How Do We Help Black Boys In School?
Most of the African Americans I know are concerned about the dismal high school graduation rates for young Black men, which are now below fifty percent. It’s something that concerns me because I’ve seen the impact of males dropping out within my own family.
Recently, Mark Anthony Neal blogged about this issue over at TheLoop.com. Here’s an excerpt from that post:
Though there are examples of “boys being boys” that deserve heavy scrutiny and critique, particularly in relation to male gender privilege and personal interactions with women and girls, the racialized dynamic of boyhood in America means that White males are viewed, as Ferguson puts it, as “naturally naughty” while black boys are seen as “willfully bad.” In this context the behavior of Black boys takes on adult attributes and their transgressions, according to Ferguson, “take on a sinister, intentional, fully conscious tone, that is stripped of any element of childish naïveté.”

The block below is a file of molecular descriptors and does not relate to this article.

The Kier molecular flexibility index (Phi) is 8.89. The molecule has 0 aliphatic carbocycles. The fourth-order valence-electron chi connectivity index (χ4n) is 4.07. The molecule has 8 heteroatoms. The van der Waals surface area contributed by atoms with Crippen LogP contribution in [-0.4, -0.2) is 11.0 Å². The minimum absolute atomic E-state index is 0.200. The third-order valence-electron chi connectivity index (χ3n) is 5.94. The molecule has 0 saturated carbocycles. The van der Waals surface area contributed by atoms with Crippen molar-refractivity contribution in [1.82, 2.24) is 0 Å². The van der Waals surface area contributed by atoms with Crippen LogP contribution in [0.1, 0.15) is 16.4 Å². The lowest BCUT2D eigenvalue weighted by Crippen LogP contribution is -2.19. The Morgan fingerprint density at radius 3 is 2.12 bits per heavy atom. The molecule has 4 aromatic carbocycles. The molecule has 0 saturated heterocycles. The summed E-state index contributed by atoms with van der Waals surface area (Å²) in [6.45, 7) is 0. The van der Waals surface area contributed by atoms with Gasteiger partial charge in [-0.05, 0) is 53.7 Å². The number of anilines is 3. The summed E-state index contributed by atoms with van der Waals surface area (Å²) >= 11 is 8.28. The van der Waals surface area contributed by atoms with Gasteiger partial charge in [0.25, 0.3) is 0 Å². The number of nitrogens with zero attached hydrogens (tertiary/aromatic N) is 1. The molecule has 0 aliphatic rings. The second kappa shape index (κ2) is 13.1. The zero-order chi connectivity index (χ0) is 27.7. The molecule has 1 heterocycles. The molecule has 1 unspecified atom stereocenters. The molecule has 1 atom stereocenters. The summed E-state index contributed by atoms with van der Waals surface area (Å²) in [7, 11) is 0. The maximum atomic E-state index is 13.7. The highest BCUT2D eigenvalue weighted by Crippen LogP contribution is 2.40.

This dynamic is more fully manifested in the criminal justice system, where young Black men are incarcerated for minor infractions, whereas their White peers are more often offered counseling in response to comparable infractions. Black families are often complicit in this process by endowing boys with monikers like “little man” or “big man” in response to the absence of adult males in the family. Additionally the Black male body is also policed as the gestures associated with the performances of Black masculinity are often viewed by teachers as evidence of insubordination and disrespect. This is also a situation that affects Black girls, whose performances of “Black Girlness” are often read as examples of insolence.
Though this post discusses racism toward Black males in the education system, Brother Neal offers some real–and new–solutions, ones that don’t just end up at the same stale brick walls. This post was seriously eye-opening and you can read the rest of the post by heading over to TheLoop21.com.